But there’s another category of people who are suffering that we might not think about as often. A kind of suffering that’s described all throughout the Bible. They aren’t suffering because they haven’t heard the gospel or for a lack of food or medical attention, or shelter, they are suffering because there’s a very real oppressor in their life. They are suffering because of the abuse of another person who has power- even a tiny bit of power over them and they are abusing it. They are victims of injustice. We talk about injustice in our culture pretty loosely. I mean it can actually mean everything and nothing at the same time, and I think often, it’s really nothing more than this kind of complainy self-centered sense of “That’s not fair to me”, right? But that’s not biblical injustice. Biblical injustice is a specific form of sin. It is the abuse of power to take from someone the good things that God desires for that person; life, liberty, their dignity, the fruits of their love and their labor. And this injustice is described again all through the scripture. Ecclesiastes 4, Solomon looks across the land, “Behold, I saw the tears of the oppressed. And there was no one to comfort them.” The oppressors had the power. And we can recall King David abusing his power to steal Bathsheba and then to arrange for her husband, Uriah, to be murdered to cover up what he had done. Psalm 10 describes these perpetrators, these aggressors, these oppressors in a way that is kind of striking. He, it says, “He lies in wait near the villages; from ambush he murders the innocent, watching in secret for his victims. He lies in wait like a lion in cover; he lies in wait to catch the helpless; he catches the helpless and drags them off in his net” (Psalm 10: 8-9). To our modern developed world ears, this could sound a little melodramatic, maybe. It could actually sound old and dusty and Old Testament and remote in time. I assure you it’s not. Every single word of this is true today. For millions and millions of souls that God created and loves. It is their every day. Violence and the threat of violence is their everyday existence. I’d like you to meet Jacqueline. Jacqueline lives in Guatemala. Some of you already know that Guatemala by some measures is the poorest country in all of Latin America in the Caribbean. And Jacqueline grew up in the community that is among the most poor, where houses are made out of corrugated metal or cinder block and they cling precariously to the ridge or even sides of a ravine. She had almost nothing but she remembers her early childhood as a time of happiness. She loved music so she would sing and play with her siblings and she studied Spanish and those were all things that brought her joy. Um, so she remembers that early childhood as a time of happiness. It was hard-scrabble, but there was also joy. Until her biological father rejoined the family after having abandoned it years ago. And then when Jacqueline was only about 10 years old, her father began sexually assaulting her. Her own father, often. And it went on for years. And Jacqueline dared not say anything to anyone because this man, her father, threatened to kill her and the whole family if she did. How is Jacqueline supposed to believe that God the Father is good when her earthly father is using her sexually? She’s not the only one. This is a common form of violence in Guatemala. It’s estimated that there are 44 thousand children in Guatemala that are sexually assaulted every year. That’s 121 every day, that’s 5 or 6 during this service this morning. How are they supposed to believe that God is real? That He’s good, that He sees, that He cares? Does God care? Does He see and hear the oppressed? Well Psalm 10 answers in verses 17 and 18 declaring, “You do hear, O Lord, the desire of the afflicted; You encourage them, and You listen to their cry, defending the orphan and the oppressed, in order that man, who is of the earth, may terrify no more”, (Psalm 10:17-18). And in Proverbs 14:31, they tell us that God is offended by this form of oppression. He who oppresses the poor shows contempt for their Maker. And Psalm 35:10 celebrates, “My whole being will exclaim, “Who is like you, O Lord? You rescue the poor from those too strong for them. The poor and the needy from those who rob them.´ So that is our God. Our God is a god of justice. That’s the good news about injustice is that our God does care. And this is just a few of the dozens of verses in the Bible that communicate that passion of God for justice. And I’ve seen that passion, acknowledging that passion seeing God’s heart for justice raises another question, doesn’t it? God is offended when His people are oppressed. If He’s against it and He wants it to stop, how exactly does He do that? What’s His plan? Again, scripture is very clear. We are the plan. Micah 6:8, “He has shown you, O man, what is good. And what does the Lord require of you? To do justice, and to love mercy, and to walk humbly with your God.” In Isaiah 1:17, instructs learn to do right, “Seek justice, rescue the oppressed, defend the orphan and plead for the widow.” You, we, you and I are God’s plan for seeking justice. We, you and I are God’s plan for making it believable- that He is God, that He is good, that He sees and that He cares. It’s like, but okay, uh but what’s plan B because we saw this situation in Lake Volta 44 thousand children in Guatemala, that’s just two places. The problem is so big. I’m so small. I have limited resources. I have limited talent. How can I be the plan? This is starting to make me feel paralyzed. Maybe someone else can do this. Maybe I’ll just look this way and pretend that I didn’t know. What’s God’s plan? Surely He has a plan B because I don’t feel up to this. The bad news for those of us who might want to respond that way is there is no Plan B. We are, as Christ-followers, as the body of Christ, we are God’s one and only plan. So what do with that feeling of smallness? What do we do with that feeling of paralysis? What do we do when things look impossible and yet we’re called to do it? Personally I like to go to what Jesus taught His disciples, and us, through the feeding of the five thousand. You all probably remember the story where Jesus is teaching, the crowd is riveted, they stay late, and the disciples get tired, and they suggest to Jesus, “Hey, Jesus, maybe it’s time to send them home so they can go get something to eat.” And Jesus says to them, “Well, they don’t need to go. Why don’t you feed them?” The disciples are very patient with Jesus because he, Jesus clearly doesn’t understand something. So they explain something to him. Well, they’re five thousand people, that would require about eight months wages to feed this many people just so you realize this Jesus. Um, again, you know big problem, inadequate resources, but instead of engaging them in debate, Jesus simply changes the equation. He asks them a question that calls out their doubts and their fears and their low expectations. He simply asks them “Well, what do you have?” And so they go looking around and they find a little boy whose mother had packed his Spiderman lunch pail that morning and filled it with food for lunch. They found just him, and they bring it back to Jesus and they say, “See? Not enough! We have five loaves, two fishes, send them home.” And Jesus says, “Give them to me.” What just happened there? Jesus took responsibility for the miracle, didn’t He? All that was required of the boy was obedience to turn over what little he had and trust it to Jesus and Jesus took responsibility for the miracle. Why did He do it that way? Do we really think that He needed a little boy, or that He needed the disciples to feed that crowd? The Old Testament suggests no, right? Why didn’t He call on God the Father to just rain manna down on the crowd? That would have been a lot easier. Why did Jesus do it the way He did? I think maybe and this is non-scriptural, but this is my suspicion, is it perhaps Jesus just wanted to have one little particular boy that day have a really cool day that day? Think of him walking home and think “Oh, I just can’t wait until Mom asks me if I ate my lunch.” Right? But think how small his day would have been in comparison if he had wandered off by himself and eaten his lunch himself. But instead, he had the courage. He took the risk. He stood up. He offered what little he had, and because of that, the world will remember forever what miracles Jesus can do with such meager offerings. Jesus wants to work in and through us, and when we put what little we have, no matter how inadequate it seems, miracles happen. Joe asked me to share a little bit about my own story.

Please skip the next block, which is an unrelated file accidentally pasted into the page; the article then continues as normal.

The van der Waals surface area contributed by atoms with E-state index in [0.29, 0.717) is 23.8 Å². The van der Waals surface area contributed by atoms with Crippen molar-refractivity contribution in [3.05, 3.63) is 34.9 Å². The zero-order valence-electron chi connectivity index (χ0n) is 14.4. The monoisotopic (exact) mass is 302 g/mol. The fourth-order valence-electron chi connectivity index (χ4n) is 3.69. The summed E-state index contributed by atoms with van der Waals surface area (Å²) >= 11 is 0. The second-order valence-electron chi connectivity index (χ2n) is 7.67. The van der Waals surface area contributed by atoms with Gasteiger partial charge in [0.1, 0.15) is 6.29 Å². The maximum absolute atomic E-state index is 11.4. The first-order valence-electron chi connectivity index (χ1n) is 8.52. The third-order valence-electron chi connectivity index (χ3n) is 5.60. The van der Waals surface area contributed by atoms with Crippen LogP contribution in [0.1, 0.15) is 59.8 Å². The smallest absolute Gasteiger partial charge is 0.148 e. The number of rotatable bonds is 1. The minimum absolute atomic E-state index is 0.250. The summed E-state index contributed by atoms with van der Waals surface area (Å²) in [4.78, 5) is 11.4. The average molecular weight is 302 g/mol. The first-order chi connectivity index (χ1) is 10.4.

In 2008, my wife, Regina, and I were sitting in church, and we heard a message very much like this, in our home church in Chicago. And it really just hit me. I don’t know why, but it just really impacted me and I started this whole process of thinking, “What’s in my lunch pail? What are my loaves? What are my fishes that Jesus is just waiting for me to turn over? And the first little fish was just time. And I signed a petition for anti-slavery legislation. I wrote letters to some congressman. I went and visited a senator. And then it became financial prayer support where Regina and I, almost 10 years to this very dayside up as freedom partners and we engaged financially and through prayer with IJM that way. And then ultimately there was this loaf that represented my professional career. I was a lawyer in Chicago. I had always practiced corporate law, litigation. And eventually after this process, and it wasn’t overnight, and it took a lot of nudging from God, but eventually we just decided we were going to give that and we sold our house and we went on a faith walk with God that led us eight years ago to IJM and Guatemala. The first year as a volunteer lawyer and I been now seven years now directing the office. What about miracles? Have we seen miracles? Jesus honor that and do miracles in Guatemala? Well, I could talk to you about that all day long. I could talk about how God has provided resources, church partners like LifePoint, like freedom partners, like 89 of you who signed up at Freedom Sunday last year. Guatemala nationals who have given their professional talents to the cause of justice rather than to the cause of personal enrichment. I could talk about how IJM disregarded the advice of experts in 2005 who said “Don’t bother opening an office in Guatemala. It’s too broken. It’s too hopeless. And how Jesus, since then, acted through IJM Guatemala to rescue 299 victims, to put, to arrest 278 suspects. To convict 275 perpetrators. To train 10,000 plus prosecutors, police officers, and judges so they can better protect the poor from violence. I could talk about how last year, an independent study was issued by an outside organization that concluded that IJM’s program in Guatemala had increased efficacy in criminal prosecutions, had increased efficacy in criminal trial processes, in criminal investigations, increased efficacy in attention to victims. I am a lawyer. I could talk to you all day long about these and other miracles that I see Jesus doing in Guatemala to protect the poor from violence. But instead, I’d rather have you hear from Jackie. I have a work in progress video that I sought special permission to show to all of you today. It’s not finished, but it’s a private screening for you all, but I’d like you to see Jackie and hear from her directly so that you can better experience the transformative, miraculous work that Jesus is doing in people who have suffered oppression in Guatemala. (Plays video)